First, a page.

Fifteen years ago I never drank coffee. Yuck! I just didn’t like the flavor. Now, I’m a huge fan!
Part of my coffee conversion came when I discovered cold press coffee at a local coffee shop. I truly believe it just tastes better—at least according to my taste buds. 🙂 So while it’s still HOT out, I thought I’d share one of my favorite cool drinks—Cold Press Coffee.
Don’t Confuse Cold Press Coffee with Iced Coffee
First off, don’t get confused about cold press coffee. Although it’s cold and served over ice, Cold Press Coffee is NOT Iced Coffee. Why? Ice Coffee is brewed with hot water and then chilled and served over ice. In contrast, Cold Press Coffee is brewed with cold water. Because water temperature impacts the extraction rate, cold press coffee (also called cold-brew) can take 12 to 24 hours to make. The result, however, is something that’s truly delicious!
Why Should You Try Making Cold Press Coffee at Home?
- It’s Naturally Sweeter! When you make cold press coffee some of the soluble flavors in the coffee aren’t extracted due to the lower water temperature. Most notable of those missing flavors is the bitterness that’s all too common in hot, brewed coffee. The result is a naturally sweeter, subtler cup of java. Thanks to that sweeter taste, it’s much easier to enjoy cold press coffee without any added sugar.
- Tastes Wonderful with Milk. I love to blend in a little milk with my cold press. Whether you like traditional milk or a non-dairy alternative, milk truly complements the flavor of cold press coffee and makes it taste even sweeter, richer, and more delicious.
- It Usually Has More Caffeine. Now not all of us drink coffee for the caffeine content, but if you do, you might be interested in knowing that most cold brews have more caffeine in them. Although less caffeine is extracted by cooler water, the brew time of most cold press coffees packs a more caffeinated punch. If more caffeine isn’t what you’re looking for, choose decaffeinated coffee when making your cold press!
- You Can Use Older Coffee Beans. A barista shared with me this little factoid to use older coffee beans when making cold press. Since less soluble flavors are extracted when you cold brew coffee, fresh beans aren’t as important when making cold brew coffee. So if you’ve got some coffee beans that have been sitting around a little longer, don’t throw them out—make some cold brew coffee. I recently tested this theory with some coffee I bought in Hawaii several years ago that got lost in the back of a kitchen cabinet. I didn’t want to throw it out so I decided to make cold press with it, and boy was it delicious!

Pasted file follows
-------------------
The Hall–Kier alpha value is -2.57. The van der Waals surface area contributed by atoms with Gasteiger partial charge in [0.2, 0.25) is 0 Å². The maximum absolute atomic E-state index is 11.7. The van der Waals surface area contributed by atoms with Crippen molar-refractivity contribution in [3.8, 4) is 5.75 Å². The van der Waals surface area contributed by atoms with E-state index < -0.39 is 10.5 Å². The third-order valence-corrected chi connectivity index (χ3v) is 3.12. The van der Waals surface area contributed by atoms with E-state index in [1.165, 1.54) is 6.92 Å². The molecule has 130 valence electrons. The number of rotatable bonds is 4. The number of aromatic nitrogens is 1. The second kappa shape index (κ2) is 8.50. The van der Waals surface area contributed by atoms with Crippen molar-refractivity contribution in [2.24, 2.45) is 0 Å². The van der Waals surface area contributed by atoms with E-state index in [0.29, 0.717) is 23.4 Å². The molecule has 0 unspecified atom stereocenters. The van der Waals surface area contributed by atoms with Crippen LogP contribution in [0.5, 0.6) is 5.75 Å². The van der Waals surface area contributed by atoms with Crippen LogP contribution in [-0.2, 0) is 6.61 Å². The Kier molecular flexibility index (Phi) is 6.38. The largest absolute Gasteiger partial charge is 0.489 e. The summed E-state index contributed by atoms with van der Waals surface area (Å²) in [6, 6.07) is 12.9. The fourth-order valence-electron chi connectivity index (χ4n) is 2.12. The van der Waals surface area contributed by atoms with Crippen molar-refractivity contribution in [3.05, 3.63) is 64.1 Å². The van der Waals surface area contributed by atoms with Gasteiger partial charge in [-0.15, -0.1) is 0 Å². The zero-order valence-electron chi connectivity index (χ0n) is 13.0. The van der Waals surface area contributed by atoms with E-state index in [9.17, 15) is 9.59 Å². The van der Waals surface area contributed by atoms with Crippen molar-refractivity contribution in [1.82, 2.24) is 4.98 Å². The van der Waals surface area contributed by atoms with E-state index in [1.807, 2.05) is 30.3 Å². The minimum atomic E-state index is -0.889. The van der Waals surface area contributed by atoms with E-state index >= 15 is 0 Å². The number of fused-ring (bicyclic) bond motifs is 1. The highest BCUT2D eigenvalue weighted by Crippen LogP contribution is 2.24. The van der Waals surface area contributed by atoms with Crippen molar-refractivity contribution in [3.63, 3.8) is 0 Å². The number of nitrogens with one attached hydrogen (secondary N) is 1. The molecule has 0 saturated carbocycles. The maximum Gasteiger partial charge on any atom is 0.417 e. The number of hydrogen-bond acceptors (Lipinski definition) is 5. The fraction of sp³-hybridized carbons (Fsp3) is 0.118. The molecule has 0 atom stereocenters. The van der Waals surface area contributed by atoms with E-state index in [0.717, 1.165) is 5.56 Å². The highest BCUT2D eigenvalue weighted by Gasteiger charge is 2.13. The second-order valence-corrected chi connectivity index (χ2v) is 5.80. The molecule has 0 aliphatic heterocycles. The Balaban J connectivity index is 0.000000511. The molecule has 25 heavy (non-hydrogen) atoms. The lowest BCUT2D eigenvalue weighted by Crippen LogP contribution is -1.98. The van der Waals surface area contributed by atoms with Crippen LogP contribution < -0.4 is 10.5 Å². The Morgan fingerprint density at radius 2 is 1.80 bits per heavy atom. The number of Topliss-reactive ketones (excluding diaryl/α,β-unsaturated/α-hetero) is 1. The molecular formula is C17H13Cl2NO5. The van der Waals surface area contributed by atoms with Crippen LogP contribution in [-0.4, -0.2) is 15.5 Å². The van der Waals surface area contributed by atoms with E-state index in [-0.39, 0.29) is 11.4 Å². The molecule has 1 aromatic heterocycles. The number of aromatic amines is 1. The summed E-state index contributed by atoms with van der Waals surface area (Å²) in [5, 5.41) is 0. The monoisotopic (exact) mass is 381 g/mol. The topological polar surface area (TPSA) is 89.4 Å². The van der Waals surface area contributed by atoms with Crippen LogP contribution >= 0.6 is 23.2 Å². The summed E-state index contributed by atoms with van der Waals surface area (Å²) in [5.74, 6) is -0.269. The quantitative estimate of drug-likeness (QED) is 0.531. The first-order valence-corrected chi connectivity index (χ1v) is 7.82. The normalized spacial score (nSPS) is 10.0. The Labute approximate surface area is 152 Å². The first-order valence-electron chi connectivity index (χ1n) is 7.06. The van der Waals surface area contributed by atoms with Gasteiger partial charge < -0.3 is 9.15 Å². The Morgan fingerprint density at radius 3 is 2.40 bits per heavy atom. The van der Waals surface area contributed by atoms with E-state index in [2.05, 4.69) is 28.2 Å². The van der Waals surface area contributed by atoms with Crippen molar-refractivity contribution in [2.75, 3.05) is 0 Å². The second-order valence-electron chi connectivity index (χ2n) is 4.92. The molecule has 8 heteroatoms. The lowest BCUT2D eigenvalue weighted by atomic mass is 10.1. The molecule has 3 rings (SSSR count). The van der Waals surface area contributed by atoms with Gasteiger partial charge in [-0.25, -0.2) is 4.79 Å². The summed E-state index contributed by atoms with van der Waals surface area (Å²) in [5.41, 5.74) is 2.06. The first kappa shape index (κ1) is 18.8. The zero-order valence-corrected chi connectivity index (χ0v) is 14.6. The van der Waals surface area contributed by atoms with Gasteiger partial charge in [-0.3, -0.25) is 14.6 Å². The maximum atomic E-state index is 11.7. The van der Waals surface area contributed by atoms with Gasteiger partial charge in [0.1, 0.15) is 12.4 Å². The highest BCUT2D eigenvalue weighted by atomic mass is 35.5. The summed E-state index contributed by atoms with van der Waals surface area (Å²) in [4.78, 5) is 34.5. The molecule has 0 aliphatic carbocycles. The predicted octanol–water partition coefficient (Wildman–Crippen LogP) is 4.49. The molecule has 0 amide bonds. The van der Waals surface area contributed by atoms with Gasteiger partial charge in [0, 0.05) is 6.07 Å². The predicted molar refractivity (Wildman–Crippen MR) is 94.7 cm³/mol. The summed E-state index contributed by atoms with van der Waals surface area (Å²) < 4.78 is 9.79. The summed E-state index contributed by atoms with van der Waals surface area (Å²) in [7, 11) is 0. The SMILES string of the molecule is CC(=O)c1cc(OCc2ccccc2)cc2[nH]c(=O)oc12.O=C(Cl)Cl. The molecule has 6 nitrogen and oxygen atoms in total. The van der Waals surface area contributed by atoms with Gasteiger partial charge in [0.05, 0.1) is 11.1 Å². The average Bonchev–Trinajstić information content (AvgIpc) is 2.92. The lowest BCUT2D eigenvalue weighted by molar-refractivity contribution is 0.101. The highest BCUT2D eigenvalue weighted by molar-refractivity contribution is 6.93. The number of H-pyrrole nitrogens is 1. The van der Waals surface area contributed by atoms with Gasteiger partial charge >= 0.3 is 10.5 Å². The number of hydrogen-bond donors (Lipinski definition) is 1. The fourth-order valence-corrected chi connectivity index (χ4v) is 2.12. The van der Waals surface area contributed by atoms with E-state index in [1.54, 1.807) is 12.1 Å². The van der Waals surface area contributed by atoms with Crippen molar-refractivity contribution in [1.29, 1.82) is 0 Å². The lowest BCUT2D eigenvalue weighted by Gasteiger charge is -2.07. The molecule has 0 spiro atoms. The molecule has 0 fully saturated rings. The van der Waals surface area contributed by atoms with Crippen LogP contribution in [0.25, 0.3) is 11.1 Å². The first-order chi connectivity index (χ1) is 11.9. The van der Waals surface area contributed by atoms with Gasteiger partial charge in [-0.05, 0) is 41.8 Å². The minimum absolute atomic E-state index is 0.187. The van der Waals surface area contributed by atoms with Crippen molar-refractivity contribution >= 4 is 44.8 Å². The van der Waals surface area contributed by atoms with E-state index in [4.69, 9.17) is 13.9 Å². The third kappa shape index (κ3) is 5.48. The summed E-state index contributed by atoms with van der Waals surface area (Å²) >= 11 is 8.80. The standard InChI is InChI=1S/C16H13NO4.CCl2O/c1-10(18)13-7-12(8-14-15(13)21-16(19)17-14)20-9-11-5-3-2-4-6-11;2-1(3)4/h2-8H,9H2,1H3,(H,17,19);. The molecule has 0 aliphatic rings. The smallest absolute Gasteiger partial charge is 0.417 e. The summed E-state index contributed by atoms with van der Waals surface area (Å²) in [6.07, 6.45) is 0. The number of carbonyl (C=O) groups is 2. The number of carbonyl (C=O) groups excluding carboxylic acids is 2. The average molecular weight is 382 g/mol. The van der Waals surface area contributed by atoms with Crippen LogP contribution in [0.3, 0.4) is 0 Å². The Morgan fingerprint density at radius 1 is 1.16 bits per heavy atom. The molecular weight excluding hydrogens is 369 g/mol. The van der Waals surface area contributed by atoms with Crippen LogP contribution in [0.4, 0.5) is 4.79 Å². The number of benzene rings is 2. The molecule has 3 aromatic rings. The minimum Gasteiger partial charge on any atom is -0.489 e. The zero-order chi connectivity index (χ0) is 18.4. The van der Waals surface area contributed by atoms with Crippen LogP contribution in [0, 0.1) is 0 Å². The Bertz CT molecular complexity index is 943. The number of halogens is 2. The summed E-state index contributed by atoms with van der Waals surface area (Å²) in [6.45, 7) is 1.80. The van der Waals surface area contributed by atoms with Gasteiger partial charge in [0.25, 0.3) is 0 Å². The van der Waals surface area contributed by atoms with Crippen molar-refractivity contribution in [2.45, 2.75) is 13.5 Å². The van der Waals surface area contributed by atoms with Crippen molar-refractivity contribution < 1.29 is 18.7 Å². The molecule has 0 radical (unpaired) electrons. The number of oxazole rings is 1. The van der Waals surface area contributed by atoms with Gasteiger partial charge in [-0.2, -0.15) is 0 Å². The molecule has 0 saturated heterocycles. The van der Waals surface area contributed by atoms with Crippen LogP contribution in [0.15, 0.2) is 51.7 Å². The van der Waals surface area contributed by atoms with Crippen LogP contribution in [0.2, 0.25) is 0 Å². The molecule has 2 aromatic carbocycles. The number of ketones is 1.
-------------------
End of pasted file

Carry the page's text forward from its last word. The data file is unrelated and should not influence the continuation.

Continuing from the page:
What’s the Downside of Cold Press Coffee?
Without a doubt cold press coffee does have its downside since it takes longer to make. But since you’re making it in batches of 2-4 servings at a time AND it keeps for 5 days, I find making cold press coffee can be easy and convenient!
My Preferred, Super Easy Method for Making Cold Press Coffee
When I first learned how to make cold press I made it from a kit my local coffee store sold. It made a HUGE batch of cold press coffee—much more than I could handle. It also used special paper filters that I had to order. Can you say, “pain in the neck”? So I got to thinking … why couldn’t I make cold press coffee in my French Press? And you know what? You can!
And it’s so simple! Ready to give it a try? Here’s my simple and delicious recipe! Enjoy!
- ⅔ cups coffee beans, ground (about 9 tablespoons ground coffee)
- 3 cups filtered water at room temperature
- maple syrup
- milk or cream (non-dairy milk works great too!)
- In a 4 or 8-cup French press add ground coffee beans and water. Stir the coffee and water together until well mixed.
- Place the French press plunger on top (but don't press it down) and refrigerate for 12 hours. If you like a stronger taste you can experiment with letting the coffee brew for up to 24 hours.
- Slowly press the plunger down to push all the coffee grounds to the bottom.
- Use immediately or pour cold press into a covered container and refrigerate for up to 5 days.
I try to stir up the grounds into the water at least one additional time after putting the French press in the refrigerator.
If you like your coffee on the not-so-strong side, cut back the amount of coffee by as much as half.
Kitchen Tips and Resources:
- There are lots of different kinds of French press coffee makers out there, but I use the traditional glass version like this one.
- I know true coffee aficionados might shudder at the thought, but I use a blade-style coffee grinder that also doubles as a spice grinder. If you’re looking for a burr-style coffee grinder, here’s a coffee grinder that one of my coffee expert friends recommends.